So do not give them an excuse to say no. You follow the guidelines to the letter and then you write a great query letter. It has to grab them and it has to be one page and it has to be perfect and that will get them at least to look at the manuscript. The writing has to stand on its own.
JR: I’ve saved what I imagine must be the most exciting part of your publishing story for last. Tell us about the auction.
AS: Four publishers bid on [the book], but in the end two more said they were interested in the auction. So we had a one-day auction. It’s done by phone, a kind of a round robin. I was sitting at home in front of my computer getting messages [from my agent, Nancy Gallt]. … Then it came down to Simon & Schuster and one other publisher and I had to choose. They both stopped at the same point. So my agent said, “OK now you get to interview them.”
So first I called the other publisher and talked to a senior editor and when I got off the phone I said to my wife, “I don’t think there’s anything David Gale could say to me that would make we want to go with Simon and Schuster. These people are incredible. I want to sign with them.” And then I talked to David Gale for about twenty minutes and [after I hung up] I said to my wife. “We’re so screwed. What are we going to do?”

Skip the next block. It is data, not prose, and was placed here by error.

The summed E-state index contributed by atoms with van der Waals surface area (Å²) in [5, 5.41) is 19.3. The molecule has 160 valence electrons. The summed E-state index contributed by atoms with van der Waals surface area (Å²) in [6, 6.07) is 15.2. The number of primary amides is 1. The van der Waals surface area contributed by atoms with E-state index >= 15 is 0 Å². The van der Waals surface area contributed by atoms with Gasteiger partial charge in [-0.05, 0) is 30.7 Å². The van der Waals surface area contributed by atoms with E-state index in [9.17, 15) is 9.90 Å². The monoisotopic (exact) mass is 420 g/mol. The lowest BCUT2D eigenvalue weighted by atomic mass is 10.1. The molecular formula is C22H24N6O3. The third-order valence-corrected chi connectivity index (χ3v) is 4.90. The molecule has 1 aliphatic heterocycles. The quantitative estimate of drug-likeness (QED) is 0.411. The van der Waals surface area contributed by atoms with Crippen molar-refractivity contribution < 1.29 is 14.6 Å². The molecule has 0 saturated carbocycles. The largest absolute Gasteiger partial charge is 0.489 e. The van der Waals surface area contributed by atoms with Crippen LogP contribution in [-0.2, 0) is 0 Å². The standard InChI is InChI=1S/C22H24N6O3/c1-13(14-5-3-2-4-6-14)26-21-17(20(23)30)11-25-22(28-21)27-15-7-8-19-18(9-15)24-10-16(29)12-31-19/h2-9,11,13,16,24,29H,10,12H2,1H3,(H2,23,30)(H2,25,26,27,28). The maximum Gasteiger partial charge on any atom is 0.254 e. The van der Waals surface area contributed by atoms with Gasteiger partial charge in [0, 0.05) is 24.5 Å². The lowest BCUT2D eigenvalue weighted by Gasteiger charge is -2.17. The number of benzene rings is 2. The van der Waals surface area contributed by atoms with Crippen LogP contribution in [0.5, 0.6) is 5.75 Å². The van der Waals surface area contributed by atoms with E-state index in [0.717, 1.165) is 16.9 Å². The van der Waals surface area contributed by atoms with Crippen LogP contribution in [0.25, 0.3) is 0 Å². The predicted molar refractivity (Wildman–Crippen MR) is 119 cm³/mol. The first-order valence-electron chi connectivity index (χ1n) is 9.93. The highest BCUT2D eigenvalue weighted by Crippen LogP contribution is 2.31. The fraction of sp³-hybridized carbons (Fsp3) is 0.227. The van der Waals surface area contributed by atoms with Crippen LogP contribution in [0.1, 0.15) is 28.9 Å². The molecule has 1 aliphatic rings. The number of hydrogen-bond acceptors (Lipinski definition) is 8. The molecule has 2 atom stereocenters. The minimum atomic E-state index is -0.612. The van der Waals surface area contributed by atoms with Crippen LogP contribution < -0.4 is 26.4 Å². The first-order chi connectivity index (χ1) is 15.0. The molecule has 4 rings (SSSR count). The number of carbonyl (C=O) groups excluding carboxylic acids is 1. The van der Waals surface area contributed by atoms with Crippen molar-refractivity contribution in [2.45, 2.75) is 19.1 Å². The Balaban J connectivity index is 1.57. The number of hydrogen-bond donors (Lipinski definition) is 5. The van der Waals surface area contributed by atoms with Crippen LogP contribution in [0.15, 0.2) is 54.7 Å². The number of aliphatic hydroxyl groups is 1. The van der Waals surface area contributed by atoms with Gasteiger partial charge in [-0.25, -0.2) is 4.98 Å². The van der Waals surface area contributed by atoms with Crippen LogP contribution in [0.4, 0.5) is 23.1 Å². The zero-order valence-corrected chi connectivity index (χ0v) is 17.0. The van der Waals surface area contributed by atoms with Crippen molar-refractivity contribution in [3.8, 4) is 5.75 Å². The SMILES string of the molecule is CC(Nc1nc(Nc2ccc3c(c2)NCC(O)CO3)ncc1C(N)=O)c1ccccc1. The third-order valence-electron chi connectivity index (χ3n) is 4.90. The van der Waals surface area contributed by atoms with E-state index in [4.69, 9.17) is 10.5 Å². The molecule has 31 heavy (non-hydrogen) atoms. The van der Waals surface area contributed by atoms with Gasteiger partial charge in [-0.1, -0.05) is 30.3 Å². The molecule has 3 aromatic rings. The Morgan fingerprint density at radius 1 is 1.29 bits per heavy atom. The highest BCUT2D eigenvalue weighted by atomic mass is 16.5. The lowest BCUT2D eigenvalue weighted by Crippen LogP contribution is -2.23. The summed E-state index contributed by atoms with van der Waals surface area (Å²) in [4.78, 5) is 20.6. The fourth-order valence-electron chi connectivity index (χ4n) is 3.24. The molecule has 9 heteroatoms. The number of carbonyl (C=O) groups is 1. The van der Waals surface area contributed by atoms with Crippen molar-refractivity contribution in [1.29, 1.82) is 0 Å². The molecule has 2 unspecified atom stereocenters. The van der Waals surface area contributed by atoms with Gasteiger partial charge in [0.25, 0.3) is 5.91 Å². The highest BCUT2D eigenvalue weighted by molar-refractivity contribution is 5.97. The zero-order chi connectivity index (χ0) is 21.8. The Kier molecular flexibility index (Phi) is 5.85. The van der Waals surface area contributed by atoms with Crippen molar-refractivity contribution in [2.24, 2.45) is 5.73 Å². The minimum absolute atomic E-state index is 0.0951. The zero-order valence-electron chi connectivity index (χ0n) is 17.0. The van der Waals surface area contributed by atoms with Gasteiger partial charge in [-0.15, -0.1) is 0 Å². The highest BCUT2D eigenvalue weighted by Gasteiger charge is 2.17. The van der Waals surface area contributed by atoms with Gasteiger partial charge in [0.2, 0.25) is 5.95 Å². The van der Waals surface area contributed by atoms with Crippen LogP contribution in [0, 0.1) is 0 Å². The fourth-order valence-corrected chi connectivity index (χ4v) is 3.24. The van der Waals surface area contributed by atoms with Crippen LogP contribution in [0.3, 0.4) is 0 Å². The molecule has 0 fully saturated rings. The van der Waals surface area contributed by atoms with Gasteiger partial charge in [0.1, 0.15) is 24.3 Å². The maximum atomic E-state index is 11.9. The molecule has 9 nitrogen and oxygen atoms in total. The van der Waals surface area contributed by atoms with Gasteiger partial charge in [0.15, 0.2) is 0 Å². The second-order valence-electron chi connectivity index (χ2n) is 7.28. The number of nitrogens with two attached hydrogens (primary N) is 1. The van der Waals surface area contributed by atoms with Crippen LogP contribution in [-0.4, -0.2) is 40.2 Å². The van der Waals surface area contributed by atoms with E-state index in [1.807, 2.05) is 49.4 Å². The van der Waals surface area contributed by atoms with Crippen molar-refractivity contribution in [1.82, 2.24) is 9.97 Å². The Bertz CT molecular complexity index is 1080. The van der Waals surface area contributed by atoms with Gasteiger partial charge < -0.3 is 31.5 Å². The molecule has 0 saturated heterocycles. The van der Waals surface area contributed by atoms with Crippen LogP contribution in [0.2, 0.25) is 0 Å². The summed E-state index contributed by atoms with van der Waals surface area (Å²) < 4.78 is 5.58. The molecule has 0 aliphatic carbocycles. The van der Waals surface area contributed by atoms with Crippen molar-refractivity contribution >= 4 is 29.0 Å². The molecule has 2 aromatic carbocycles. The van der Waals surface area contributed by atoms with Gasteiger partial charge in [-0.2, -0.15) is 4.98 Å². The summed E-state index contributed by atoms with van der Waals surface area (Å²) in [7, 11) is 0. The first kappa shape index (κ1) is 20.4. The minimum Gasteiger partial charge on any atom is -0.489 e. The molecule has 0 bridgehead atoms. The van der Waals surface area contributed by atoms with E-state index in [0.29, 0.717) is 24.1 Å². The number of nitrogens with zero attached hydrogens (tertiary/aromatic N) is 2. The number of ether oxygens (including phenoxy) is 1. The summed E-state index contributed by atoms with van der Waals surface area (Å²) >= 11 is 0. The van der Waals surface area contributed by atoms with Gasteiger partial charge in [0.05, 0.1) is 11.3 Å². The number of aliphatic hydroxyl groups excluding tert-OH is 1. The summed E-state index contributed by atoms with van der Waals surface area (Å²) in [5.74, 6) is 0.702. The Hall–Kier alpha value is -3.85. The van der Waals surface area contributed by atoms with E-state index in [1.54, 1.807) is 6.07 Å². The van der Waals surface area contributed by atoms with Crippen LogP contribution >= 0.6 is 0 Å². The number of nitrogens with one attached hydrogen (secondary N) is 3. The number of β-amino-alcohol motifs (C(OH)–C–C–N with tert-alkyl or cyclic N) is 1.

Here’s where Arthur talks about the attributes of each of the publishing companies and how he and his wife put the dog on the leash and walked to the Kensington Café and sat outside and talked and talked and talked about what to do because the decision was so difficult to make. It’s been deleted because of space limitations.
AS: But I had to say something . . . and I just had a great feeling about Simon & Schuster. . . It was a pretty intense day. It’s nice to be wanted.
JR: You’ve interviewed about 10,000 writers over the years…
AS: More like a couple hundred…
JR: So what haven’t I asked you that you’d like to say.
AS. That’s one of my favorite questions. I would say that you have to be really methodical and in control of both the process and your emotions when it comes to queries because you’re going to get rejections. I was lucky because I only got eight or so rejections. But it’s hard, it’s a blow to get a rejection. Even though we’re told to expect them. The writers I’m working with right now, we came up with this thing where you always have six out there with agents and you have two or three sitting in the hopper. A rejection comes in — BAM! — you send out one to replace it. So that you’ve always got five or six out there. It’s a positive thing to do after you get the rejection. You have to be really… I keep coming back to this word “professional.” If you don’t act like a professional, if you don’t come across as a professional, they’re not going to want to have anything to do with you. Because they’ll figure it comes across in your writing, too. And it probably will.